The issue is how to finance it. Take the blinders off. Mars has a massless solution... Sell mars.
Now who owns mars? Nobody. So nobody can sell it. Government would tell you they do since government is always taking by force what isn't theirs.
Who would be putting their lives on the line for humanity? Those 200,000 people. Let them sell mars!
Give 144,000 of them a one thousand square kilometer claim by lottery (that's the entire surface area of mars.) That's one billion square meters to each. If it costs $150m per colonist (my estimate) to send them (in quantity) that's 15 cents per square meter. Hold the money in trust so it can only be spent on transport and supplies. The top contenders will see their property sold first.
This is like an X-prize that pays 100% of costs.
BTW, this does not mean colonists would live thousands of kilometers apart. They would live together simply by trading property with each other.
The only justification needed to go to mars is people want to go as long as they don't require that you pay for it. So let them pay for it themselves.
To speed up the process, allow those with money in their trust to give that money and unsold property to another contender in order to receive one percent of their money in the trust.
Set the price at 25 cents per square meter in case my estimate ($150m per) can't be met. Mars One wants a reality show? This will give them a reality show. Allowing some to give their trust to others means whatever the actual cost will be, will be met.
2000m2 for $500 would be a suggested plot size, but any number of square meters could be sold at a time. Grandparents could buy 200m2 for $50 to give to their grandkids.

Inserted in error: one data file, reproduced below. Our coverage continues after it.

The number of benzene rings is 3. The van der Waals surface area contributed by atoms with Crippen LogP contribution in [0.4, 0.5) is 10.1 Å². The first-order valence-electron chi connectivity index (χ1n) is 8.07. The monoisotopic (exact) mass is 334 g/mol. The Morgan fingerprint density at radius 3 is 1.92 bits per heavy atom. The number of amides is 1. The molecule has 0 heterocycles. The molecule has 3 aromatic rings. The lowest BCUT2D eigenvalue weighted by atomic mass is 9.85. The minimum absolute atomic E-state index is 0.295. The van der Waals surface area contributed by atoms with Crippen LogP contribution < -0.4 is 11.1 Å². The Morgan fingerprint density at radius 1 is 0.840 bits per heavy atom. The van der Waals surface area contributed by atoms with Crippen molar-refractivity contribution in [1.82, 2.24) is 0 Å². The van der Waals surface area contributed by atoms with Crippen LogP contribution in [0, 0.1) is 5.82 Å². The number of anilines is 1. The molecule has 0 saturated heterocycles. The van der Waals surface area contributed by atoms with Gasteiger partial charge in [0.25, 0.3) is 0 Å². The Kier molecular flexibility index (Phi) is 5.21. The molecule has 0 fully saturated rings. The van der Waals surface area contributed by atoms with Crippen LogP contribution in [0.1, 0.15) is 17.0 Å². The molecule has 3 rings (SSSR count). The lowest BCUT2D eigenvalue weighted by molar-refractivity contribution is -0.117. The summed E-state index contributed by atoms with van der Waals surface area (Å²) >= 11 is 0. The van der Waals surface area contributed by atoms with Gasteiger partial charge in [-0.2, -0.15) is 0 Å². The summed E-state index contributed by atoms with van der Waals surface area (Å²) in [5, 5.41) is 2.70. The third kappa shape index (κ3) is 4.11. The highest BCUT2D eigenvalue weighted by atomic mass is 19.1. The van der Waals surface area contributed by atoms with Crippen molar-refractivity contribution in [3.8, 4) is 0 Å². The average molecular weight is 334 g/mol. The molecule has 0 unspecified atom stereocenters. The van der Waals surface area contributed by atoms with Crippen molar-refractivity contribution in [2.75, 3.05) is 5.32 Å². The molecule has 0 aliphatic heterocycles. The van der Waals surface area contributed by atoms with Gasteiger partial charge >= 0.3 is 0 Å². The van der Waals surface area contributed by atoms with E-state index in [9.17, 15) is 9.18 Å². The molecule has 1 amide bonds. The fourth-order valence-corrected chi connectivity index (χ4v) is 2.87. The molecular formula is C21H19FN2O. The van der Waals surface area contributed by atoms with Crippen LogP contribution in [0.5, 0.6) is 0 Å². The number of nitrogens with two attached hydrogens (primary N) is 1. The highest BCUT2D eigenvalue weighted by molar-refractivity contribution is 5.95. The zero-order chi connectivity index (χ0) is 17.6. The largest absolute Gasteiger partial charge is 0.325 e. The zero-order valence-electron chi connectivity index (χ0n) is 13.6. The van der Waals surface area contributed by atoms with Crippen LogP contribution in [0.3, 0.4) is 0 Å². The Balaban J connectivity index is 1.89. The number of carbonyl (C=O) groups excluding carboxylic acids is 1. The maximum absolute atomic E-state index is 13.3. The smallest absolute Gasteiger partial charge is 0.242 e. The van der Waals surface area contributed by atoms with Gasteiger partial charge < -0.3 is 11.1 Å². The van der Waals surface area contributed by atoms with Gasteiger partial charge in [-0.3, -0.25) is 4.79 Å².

Property rights should be absolute, no property taxes, no eminent domain, no regulations that take value from property. No government telling people that came from every country on earth what they must do.
Update: 1058 hopefuls have been selected as candidates to begin human life on Mars in 2025.
So we give these the first lottery round. The rest go into a second lottery round.
Update 2: Is this legal? The martians who are on mars will make it legal. Laws are made by those that can enforce them.
Update: To address an excellent question. JamesG asks...
Who's to say that after making your investment, someone else (say... the Chinese) who conveniently don't accept extraterrestrial territorial claims, won't steal the tech and jump your claim? Or worse yet (from a litigative perspective), some person who bought an obscure novelty "property deed on Mars" won't sue you for everything you're worth on Earth for violating their claim?First we need to understand the basics of property rights right here on earth.
The most fundamental way property is owned is by a willingness to defend it. But beyond that all property is owned by agreement to convention so that pieces of paper prevent the need to get out your shotgun. This is called chain of title. All chain of title begins with a claim. Then it's bought and sold with the last person to buy having ownership which is verified by a title search. Any property owned by anyone anywhere adheres to this convention.
What about those pesky chinese land grabbers? Is this supposed to be some unique gotcha scenario that invalidates the plan to colonize based on money for tickets held in trust? Sorry it's not unique and doesn't. In the adult world we recognize that all investments have risks. The chinese or anyone else could grab land on mars by sending some there to possess it. Nothing but a willingness to do so prevents it. Because it would be by physical possession it likely they will have the stronger claim.
Who in that case is at risk? The person that bought land where the chinese grabbed obviously. That would be a known risk that the person buying land would have to consider. It really doesn't affect the plan at all. That risk is very small because mars has 14.4 billion hectares and those most purchased are going to be where they are being possessed by those that would enforce those claims.
What about novelty deed law suits? Really? This seems like a real problem? The good news is they've already been tested in court, or rather, the court has already decided they aren't even worth considering. So let them sue. Anyone that imagines they will have any standing has a peculiar view of law. But again, the risk is on the purchaser. They can find out if anyone has a novelty deed and simply avoid purchasing land in conflict until after it's determined in court that those novelty deeds have no value.